Any attempt to explain why a menorah was substituted here for portrait sculpture must account for the uniqueness and visibility of this departure from convention. This was no effort at cost saving or efficiency. It makes little difference whether the sarcophagus was acquired secondhand and recarved with a menorah (erasing a preexisting portrait) as some have speculated.79 The working (or reworking) of the clipeus into a menorah must have been at least as costly as carving a portrait blank with features to symbolize the deceased. Furthermore, many examples exist of reworked portraits, belying any notion that an original portrait could not be changed to suit a second user.80 Moreover, the menorah motif must have been a relatively unfamiliar one to the workshop; it appears rarely in stone sculpture in Rome, and in any case could not have been as familiar as the highly idealized facial features of portraits carved with frequency. For these reasons, it may have been even more time consuming and costly to have the clipeus (re)carved with the image of a menorah than to have a portrait sculpted.
Neither can this substitution be explained by a simple preference for the image of a menorah over a portrait. This is a weak and tepid explanation for a choice in visual representation that assails the viewer with its difference. Indeed, the oddity of this choice for an immensely popular sarcophagus style that would have been otherwise quite familiar to Roman viewers is inescapable. The choice of a Seasons sarcophagus in the first place illustrates that the preferences of the patron ran towards popular Roman modes of representation; they were, after all, purchasing a sarcophagus style very much in vogue. Instead, the substitution of the menorah in place of the portrait seems to me to be best explained by a deeply felt discomfort or avoidance of portraiture for particular reasons.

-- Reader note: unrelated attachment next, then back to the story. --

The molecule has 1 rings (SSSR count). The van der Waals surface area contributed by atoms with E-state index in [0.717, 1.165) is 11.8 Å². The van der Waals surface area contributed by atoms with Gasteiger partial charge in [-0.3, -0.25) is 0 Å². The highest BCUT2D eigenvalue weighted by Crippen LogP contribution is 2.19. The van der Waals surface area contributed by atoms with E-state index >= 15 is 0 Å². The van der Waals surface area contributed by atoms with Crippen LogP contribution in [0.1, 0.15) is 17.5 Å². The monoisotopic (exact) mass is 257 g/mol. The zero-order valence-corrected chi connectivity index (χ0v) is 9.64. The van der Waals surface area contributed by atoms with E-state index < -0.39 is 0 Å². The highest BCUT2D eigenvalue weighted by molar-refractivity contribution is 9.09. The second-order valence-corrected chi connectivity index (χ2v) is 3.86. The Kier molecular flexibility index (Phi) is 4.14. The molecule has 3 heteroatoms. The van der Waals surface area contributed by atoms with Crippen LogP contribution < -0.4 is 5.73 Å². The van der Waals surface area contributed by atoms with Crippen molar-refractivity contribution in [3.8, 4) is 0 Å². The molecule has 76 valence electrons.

However, the more we try to guess the reasons for this discomfort the further we get from solid ground. Was it motivated by a conservative reading of the Second Commandment? By Jewish traditions and cultural tastes among certain segments of the community in Rome? Or values particular to the patron’s specific synagogue community? Or perhaps it came down simply to personal choice or religious observance? We cannot know the answer to the question of why; we can only state with a fair degree of confidence based on the conspicuousness of the substitution that this patron—who was otherwise happy to use Roman figural imagery—had strong views about the use of portrait sculpture.
Indeed, the choice to substitute a menorah—the most recognizable symbol of Judaism in antiquity—for a portrait seems most likely to have been highly visible statement made by this particular Jewish patron in favor of rejecting the common representational practice of portrait sculpture on Roman sarcophagi. From this we can conclude that not all Jewish patrons in Rome felt comfortable with the use of portraiture. Our Seasons sarcophagus with a menorah is the most explicit example of this discomfort, but there were many more sarcophagi belonging to Jewish patrons that did not use portrait sculpture than those that did. It may even be the case therefore that most Jewish patrons in Rome felt uncomfortable with the use of portrait sculpture, though, again, the limitations of the evidence and particularly the size of the corpus must be reiterated.